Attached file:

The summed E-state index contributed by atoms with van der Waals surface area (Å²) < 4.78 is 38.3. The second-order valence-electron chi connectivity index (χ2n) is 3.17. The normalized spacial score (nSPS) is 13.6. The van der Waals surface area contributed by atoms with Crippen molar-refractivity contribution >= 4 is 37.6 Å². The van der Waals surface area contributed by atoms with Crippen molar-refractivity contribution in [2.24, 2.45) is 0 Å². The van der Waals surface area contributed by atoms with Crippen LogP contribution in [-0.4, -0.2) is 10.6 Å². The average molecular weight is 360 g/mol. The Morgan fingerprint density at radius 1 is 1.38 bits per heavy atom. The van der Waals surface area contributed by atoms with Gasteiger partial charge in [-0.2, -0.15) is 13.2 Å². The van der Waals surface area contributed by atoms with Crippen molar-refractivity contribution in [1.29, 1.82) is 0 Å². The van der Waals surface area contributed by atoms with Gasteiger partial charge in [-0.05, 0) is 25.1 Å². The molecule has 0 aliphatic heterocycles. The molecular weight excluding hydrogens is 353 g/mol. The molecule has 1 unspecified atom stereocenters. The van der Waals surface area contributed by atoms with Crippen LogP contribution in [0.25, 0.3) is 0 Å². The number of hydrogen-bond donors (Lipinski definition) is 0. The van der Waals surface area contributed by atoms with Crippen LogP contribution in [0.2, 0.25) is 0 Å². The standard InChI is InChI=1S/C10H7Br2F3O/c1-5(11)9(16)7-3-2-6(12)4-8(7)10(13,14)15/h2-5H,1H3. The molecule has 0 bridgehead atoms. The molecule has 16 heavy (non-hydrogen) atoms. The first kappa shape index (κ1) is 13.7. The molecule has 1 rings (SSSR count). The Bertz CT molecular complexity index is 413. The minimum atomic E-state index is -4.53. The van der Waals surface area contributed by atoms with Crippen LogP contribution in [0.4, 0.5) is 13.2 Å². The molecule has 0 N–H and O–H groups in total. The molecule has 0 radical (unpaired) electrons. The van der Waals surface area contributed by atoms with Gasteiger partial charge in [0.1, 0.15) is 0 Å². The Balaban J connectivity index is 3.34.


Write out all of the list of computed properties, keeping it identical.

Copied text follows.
The summed E-state index contributed by atoms with van der Waals surface area (Å²) < 4.78 is 38.3. The second-order valence-electron chi connectivity index (χ2n) is 3.17. The normalized spacial score (nSPS) is 13.6. The van der Waals surface area contributed by atoms with Crippen molar-refractivity contribution >= 4 is 37.6 Å². The van der Waals surface area contributed by atoms with Crippen molar-refractivity contribution in [2.24, 2.45) is 0 Å². The van der Waals surface area contributed by atoms with Crippen LogP contribution in [-0.4, -0.2) is 10.6 Å². The average molecular weight is 360 g/mol. The Morgan fingerprint density at radius 1 is 1.38 bits per heavy atom. The van der Waals surface area contributed by atoms with Gasteiger partial charge in [-0.2, -0.15) is 13.2 Å². The van der Waals surface area contributed by atoms with Crippen molar-refractivity contribution in [1.29, 1.82) is 0 Å². The van der Waals surface area contributed by atoms with Gasteiger partial charge in [-0.05, 0) is 25.1 Å². The molecule has 0 aliphatic heterocycles. The molecular weight excluding hydrogens is 353 g/mol. The molecule has 1 unspecified atom stereocenters. The van der Waals surface area contributed by atoms with Crippen LogP contribution in [0.25, 0.3) is 0 Å². The number of hydrogen-bond donors (Lipinski definition) is 0. The van der Waals surface area contributed by atoms with Crippen LogP contribution in [0.2, 0.25) is 0 Å². The standard InChI is InChI=1S/C10H7Br2F3O/c1-5(11)9(16)7-3-2-6(12)4-8(7)10(13,14)15/h2-5H,1H3. The molecule has 0 bridgehead atoms. The molecule has 16 heavy (non-hydrogen) atoms. The first kappa shape index (κ1) is 13.7. The molecule has 1 rings (SSSR count). The Bertz CT molecular complexity index is 413. The minimum atomic E-state index is -4.53. The van der Waals surface area contributed by atoms with Crippen LogP contribution in [0.4, 0.5) is 13.2 Å². The molecule has 0 N–H and O–H groups in total. The molecule has 0 radical (unpaired) electrons. The van der Waals surface area contributed by atoms with Gasteiger partial charge in [0.1, 0.15) is 0 Å². The Balaban J connectivity index is 3.34.